Pesto - Pesto is an Italian basil sauce. Many variations of this sauce exist including different nut based pestos, different herb based pestos, sun dried tomato pesto, and black olive pesto.

Petit Four - Small bite-size cakes, petits fours are usually square or diamond-shaped. They're typically coated with icing and decorated.

Pheasant - A game bird with dark flesh and an average weight of 1.5 to 2 lbs.

Phyllo - A Greek pastry, phyllo is made up of tissue-thin layers of dough. The dough is used for dishes such as baklava and spanikopita. It can usually be found frozen in supermarkets. Phyllo is sometimes spelled filo.

Picadillo - A Spanish dish made up of ground pork and beef, tomatoes, garlic, onions, and other foods, depending on the region. In Mexico, picadillo is used as a stuffing.

Picante - Spanish for flavored with hot peppers (chiles).

Picholine Olive - French green olive, salt-brine cured, with a subtle, slightly salty flavor; sometimes preserved with citric acid in the United States.

Pickapeppa Sauce - A sweet and sour, mild hot pepper sauce from Jamaica.

Pickle - To preserve food in a vinegar mixture or seasoned brine. Cucumbers, cauliflower, onions, baby corn, and and watermelon rind are some of the most popular foods to pickle.

Pickling Spice - A combination of spices usually including mustard seed, bay leaves, cinnamon, pepper, allspice, ginger, turmeric, and cardamom. Pickling spices are used primarily for pickling foods, but may also be used to season certain dishes.

Pico de Gallo - Literally rooster's beak, a coarse uncooked tomato salsa.

Pierogi - Polish dumplings filled with a minced mixture, such as pork, onions, cottage cheese and seasonings.

Pilaf - A side dish of rice or other grains cooked in a broth with seasonings and sometimes tossed with vegetables or meat. Also known as pilau.

Pimiento or Pimento - A large red, sweet pepper. Pimientos are usually found diced in cans and jars and are added to dishes to enhance the color and flavor.

Pinch - As much of an ingredient that can be held between the thumb and forefinger. A very small, approximate amount.

Pine Nuts - The blanched seeds from pine cones. Other names are: Indian nut, piñon, pignoli, and pignolia.

Pineapple - A tropical fruit (Ananas comosus) with a spiny, diamond-patterned, greenish-brown skin and swordlike leaves; the juicy yellow flesh surrounds a hard core and has a sweet-tart flavor.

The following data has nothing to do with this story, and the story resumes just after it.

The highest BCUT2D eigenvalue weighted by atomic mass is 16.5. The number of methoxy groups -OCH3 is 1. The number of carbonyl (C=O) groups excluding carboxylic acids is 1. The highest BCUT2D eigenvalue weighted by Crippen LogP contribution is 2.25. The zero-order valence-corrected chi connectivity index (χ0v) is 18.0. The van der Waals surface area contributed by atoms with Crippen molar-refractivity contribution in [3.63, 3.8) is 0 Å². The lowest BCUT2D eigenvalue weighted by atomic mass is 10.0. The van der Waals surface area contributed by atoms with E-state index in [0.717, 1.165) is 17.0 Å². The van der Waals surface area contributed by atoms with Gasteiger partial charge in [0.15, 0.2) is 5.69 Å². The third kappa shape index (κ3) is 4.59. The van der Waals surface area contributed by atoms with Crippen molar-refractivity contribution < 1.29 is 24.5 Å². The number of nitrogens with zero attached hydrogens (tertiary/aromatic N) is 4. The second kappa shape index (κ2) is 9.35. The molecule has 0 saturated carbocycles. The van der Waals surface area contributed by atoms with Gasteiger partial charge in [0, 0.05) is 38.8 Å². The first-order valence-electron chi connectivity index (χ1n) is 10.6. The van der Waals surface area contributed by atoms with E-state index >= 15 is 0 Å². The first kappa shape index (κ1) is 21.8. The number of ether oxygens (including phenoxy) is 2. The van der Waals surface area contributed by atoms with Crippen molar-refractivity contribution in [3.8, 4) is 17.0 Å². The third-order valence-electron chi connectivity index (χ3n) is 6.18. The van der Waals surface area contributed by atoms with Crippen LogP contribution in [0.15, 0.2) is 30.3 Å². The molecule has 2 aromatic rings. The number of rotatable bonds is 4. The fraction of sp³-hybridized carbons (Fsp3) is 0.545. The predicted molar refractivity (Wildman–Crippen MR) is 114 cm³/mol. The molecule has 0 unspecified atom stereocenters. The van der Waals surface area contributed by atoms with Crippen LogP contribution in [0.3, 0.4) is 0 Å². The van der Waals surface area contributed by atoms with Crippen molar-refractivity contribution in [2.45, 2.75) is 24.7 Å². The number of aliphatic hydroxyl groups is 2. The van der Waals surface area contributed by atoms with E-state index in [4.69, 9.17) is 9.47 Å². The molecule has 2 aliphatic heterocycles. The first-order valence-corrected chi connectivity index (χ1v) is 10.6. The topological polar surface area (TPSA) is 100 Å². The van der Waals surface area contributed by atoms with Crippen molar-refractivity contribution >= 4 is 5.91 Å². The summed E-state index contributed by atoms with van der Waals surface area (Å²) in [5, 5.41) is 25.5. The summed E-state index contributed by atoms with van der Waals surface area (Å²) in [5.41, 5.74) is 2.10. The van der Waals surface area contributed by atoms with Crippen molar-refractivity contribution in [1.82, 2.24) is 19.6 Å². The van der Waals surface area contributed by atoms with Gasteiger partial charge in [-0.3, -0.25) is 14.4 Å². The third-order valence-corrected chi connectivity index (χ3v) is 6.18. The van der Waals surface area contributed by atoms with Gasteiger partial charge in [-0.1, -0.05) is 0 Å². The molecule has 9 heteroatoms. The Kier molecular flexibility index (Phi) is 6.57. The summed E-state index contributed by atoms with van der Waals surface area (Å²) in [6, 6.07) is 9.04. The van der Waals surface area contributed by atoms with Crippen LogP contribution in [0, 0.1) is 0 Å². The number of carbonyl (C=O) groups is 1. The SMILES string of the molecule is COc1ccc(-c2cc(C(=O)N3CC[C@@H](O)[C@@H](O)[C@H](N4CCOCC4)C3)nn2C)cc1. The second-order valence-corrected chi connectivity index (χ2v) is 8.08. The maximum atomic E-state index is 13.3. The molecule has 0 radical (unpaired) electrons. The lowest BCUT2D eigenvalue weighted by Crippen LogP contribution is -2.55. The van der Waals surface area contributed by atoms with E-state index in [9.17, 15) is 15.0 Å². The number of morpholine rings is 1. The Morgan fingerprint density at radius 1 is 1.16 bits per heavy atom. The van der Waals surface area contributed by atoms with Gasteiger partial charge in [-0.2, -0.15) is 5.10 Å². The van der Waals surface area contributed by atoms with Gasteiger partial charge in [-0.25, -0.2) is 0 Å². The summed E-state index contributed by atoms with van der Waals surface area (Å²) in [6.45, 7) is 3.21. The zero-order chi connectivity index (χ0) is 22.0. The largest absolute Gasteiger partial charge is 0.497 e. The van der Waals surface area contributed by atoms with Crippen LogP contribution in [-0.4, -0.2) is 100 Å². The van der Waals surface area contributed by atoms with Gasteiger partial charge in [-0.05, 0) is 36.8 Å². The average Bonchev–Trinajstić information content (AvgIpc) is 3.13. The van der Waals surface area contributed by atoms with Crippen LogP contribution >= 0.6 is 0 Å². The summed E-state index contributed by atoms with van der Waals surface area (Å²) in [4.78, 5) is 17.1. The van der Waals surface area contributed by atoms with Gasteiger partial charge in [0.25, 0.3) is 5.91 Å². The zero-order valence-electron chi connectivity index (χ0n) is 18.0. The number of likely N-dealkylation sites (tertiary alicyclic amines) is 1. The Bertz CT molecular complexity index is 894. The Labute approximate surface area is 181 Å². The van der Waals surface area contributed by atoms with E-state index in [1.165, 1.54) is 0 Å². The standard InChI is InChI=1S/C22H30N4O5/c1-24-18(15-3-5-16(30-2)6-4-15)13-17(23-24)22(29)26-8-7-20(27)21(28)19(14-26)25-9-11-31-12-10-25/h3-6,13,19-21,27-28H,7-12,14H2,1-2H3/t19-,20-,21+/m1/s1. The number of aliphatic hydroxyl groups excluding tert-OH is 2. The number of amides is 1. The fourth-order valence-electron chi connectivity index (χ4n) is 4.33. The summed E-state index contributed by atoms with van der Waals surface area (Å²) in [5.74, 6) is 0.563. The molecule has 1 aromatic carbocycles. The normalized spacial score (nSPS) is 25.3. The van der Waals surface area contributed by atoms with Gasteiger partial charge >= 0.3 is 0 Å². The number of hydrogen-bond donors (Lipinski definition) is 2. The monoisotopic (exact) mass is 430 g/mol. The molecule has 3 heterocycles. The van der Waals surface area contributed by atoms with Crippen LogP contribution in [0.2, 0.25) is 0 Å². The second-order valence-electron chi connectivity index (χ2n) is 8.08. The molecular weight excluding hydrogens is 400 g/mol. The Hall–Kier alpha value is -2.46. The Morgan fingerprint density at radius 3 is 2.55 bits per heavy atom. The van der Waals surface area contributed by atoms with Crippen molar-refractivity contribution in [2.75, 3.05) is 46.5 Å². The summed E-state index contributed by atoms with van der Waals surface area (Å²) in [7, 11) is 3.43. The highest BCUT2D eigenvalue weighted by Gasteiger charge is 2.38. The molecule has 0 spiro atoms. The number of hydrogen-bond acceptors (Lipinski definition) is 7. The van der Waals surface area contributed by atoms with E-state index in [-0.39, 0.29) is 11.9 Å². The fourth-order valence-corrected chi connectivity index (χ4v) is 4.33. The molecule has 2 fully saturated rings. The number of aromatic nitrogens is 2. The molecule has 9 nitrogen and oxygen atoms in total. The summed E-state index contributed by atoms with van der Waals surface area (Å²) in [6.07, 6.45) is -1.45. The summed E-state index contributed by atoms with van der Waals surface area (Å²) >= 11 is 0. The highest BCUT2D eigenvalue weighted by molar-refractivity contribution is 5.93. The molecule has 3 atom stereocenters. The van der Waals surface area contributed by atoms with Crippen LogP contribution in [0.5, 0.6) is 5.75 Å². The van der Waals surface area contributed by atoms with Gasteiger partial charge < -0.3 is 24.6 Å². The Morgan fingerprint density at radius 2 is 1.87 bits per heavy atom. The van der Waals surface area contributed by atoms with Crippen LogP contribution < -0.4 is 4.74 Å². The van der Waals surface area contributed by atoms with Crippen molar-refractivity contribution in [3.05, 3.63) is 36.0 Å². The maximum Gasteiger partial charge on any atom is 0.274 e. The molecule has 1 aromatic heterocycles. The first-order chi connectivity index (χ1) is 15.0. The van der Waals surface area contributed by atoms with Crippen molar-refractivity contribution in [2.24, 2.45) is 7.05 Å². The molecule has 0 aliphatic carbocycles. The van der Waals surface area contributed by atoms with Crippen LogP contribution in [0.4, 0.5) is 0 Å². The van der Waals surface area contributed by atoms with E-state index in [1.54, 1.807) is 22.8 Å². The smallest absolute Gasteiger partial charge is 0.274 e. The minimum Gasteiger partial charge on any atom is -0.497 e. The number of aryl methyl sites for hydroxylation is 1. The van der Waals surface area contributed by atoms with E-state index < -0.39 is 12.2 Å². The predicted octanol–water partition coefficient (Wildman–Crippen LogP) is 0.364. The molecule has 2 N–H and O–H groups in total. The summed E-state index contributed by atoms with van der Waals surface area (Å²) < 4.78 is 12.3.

Pinon - Pine nuts, seeds of large pine cones. Used in deserts and breads or roasted and enjoyed as nut meats.

Pint - A unit of volume measurement equal to 16 fl. oz. in the U.S. system.

Pinto Bean - A medium-sized pale pink bean with reddish-brown streaks; available dried; also known as a crabeye bean and a red Mexican bean.

Pipe - To squeeze icing or other soft food through a pastry bag to make a design or decorative edible edging.

Piquant - A term which generally means a tangy flavor.

Piquante Sauce - A sauce made with shallots, white wine vinegar, gherkins, parsley, and a variety of herbs and seasonings.

Pit - To remove the seed from a piece of fruit by cutting around the sides of the fruit and pulling the seed away from the flesh.

Pita - A round, Middle Eastern flat bread made from white or whole wheat flour. When a pita is split, the pocket may be filled to make a sandwich.

Pizzelles - Thin decoratively patterned Italian wafer cookies that are made in an iron similar to a waffle iron. They may be flat or rolled into ice cream cones.

Plantains - Also known as machos. The plantain is a green skinned, pink fleshed banana which is usually flatter and longer than a regular banana. It also contains more starch and less sugar. It is usually eaten fried, mashed, or in stews in South American, African, and West Indian cuisine.

Plastic Wrap - A thin sheet of clear polymers such as polyvinyl chloride; clings to surfaces and is used to wrap foods for storage.

Plum - A small to medium-sized ovoid or spherical stone fruit (Prunus domestica) that grows in clusters; has a smooth skin that can be yellow, green, red, purple or indigo blue, a juicy flesh, large pit and sweet flavor.

Plum Sauce - Also known as duck sauce, plum sauce is a Chinese condiment made from plums, apricots, vinegar and sugar. It has a thick, jam-like consistency and tart-sweet flavor. Plum sauce is used predominately as a dipping sauce for roasted meats and fried appetizers.

Poach - To cook food in liquid, at or just below the boiling point. For eggs, meat, or fish, the liquid is usually water or a seasoned stock; fruit is generally poached in a sugar syrup.

Poblano Chili Pepper - A dark, sometimes almost black green chili pepper with a mild flavor. Best known for its use in "Chili Rellanos".

Poêle - A method of cooking (usually in a covered pot) where foods are cooked in their own juices. Also referred to as butter roasting.

Poi - A Hawaiian dish made from cooked taro root that has been pounded to a smooth paste and mixed with water.

Polenta - A mush made from cornmeal, polenta may be eaten hot or cooled and fried. Polenta is a staple of northern Italy.

Pollo -
Spanish term for chicken.

Polyunsaturated Fat
- A fatty acid with two or more double bonds between carbon atoms; the good kind of fat.

Pomegranate
- A red to purple fruit with thin leathery skin and hundreds of crunchy seeds encased in translucent, sweet-tart flesh. The seeds are separated from the flesh by a bitter membrane that should be discarded.

Pone - A round, flat food, such as corn pone.

Poppy Seed or Poppyseed - Tiny bluish-gray seeds of the poppy plant. Poppy seeds are often sprinkled on food, used as a filling, or added to a variety of foods, such as cakes, breads, and salad dressings.